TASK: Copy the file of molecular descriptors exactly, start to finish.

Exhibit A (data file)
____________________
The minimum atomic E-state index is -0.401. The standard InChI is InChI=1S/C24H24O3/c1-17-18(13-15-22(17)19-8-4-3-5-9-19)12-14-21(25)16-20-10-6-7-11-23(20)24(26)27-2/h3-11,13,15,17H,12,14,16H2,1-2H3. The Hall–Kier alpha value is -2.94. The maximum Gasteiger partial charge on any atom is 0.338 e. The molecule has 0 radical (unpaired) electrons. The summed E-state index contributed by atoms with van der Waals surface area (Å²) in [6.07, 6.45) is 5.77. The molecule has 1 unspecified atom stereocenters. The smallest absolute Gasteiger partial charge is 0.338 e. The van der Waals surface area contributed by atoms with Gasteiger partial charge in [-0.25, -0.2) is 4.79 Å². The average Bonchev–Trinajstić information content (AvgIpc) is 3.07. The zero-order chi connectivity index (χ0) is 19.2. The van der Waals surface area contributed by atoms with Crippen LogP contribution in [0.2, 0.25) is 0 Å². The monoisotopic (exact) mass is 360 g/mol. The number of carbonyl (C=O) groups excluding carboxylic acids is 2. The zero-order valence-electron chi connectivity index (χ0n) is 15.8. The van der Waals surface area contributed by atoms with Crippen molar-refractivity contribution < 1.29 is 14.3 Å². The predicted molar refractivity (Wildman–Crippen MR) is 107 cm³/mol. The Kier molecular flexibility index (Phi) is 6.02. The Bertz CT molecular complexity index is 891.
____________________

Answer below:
The minimum atomic E-state index is -0.401. The standard InChI is InChI=1S/C24H24O3/c1-17-18(13-15-22(17)19-8-4-3-5-9-19)12-14-21(25)16-20-10-6-7-11-23(20)24(26)27-2/h3-11,13,15,17H,12,14,16H2,1-2H3. The Hall–Kier alpha value is -2.94. The maximum Gasteiger partial charge on any atom is 0.338 e. The molecule has 0 radical (unpaired) electrons. The summed E-state index contributed by atoms with van der Waals surface area (Å²) in [6.07, 6.45) is 5.77. The molecule has 1 unspecified atom stereocenters. The smallest absolute Gasteiger partial charge is 0.338 e. The van der Waals surface area contributed by atoms with Gasteiger partial charge in [-0.25, -0.2) is 4.79 Å². The average Bonchev–Trinajstić information content (AvgIpc) is 3.07. The zero-order chi connectivity index (χ0) is 19.2. The van der Waals surface area contributed by atoms with Crippen LogP contribution in [0.2, 0.25) is 0 Å². The monoisotopic (exact) mass is 360 g/mol. The number of carbonyl (C=O) groups excluding carboxylic acids is 2. The zero-order valence-electron chi connectivity index (χ0n) is 15.8. The van der Waals surface area contributed by atoms with Crippen molar-refractivity contribution < 1.29 is 14.3 Å². The predicted molar refractivity (Wildman–Crippen MR) is 107 cm³/mol. The Kier molecular flexibility index (Phi) is 6.02. The Bertz CT molecular complexity index is 891.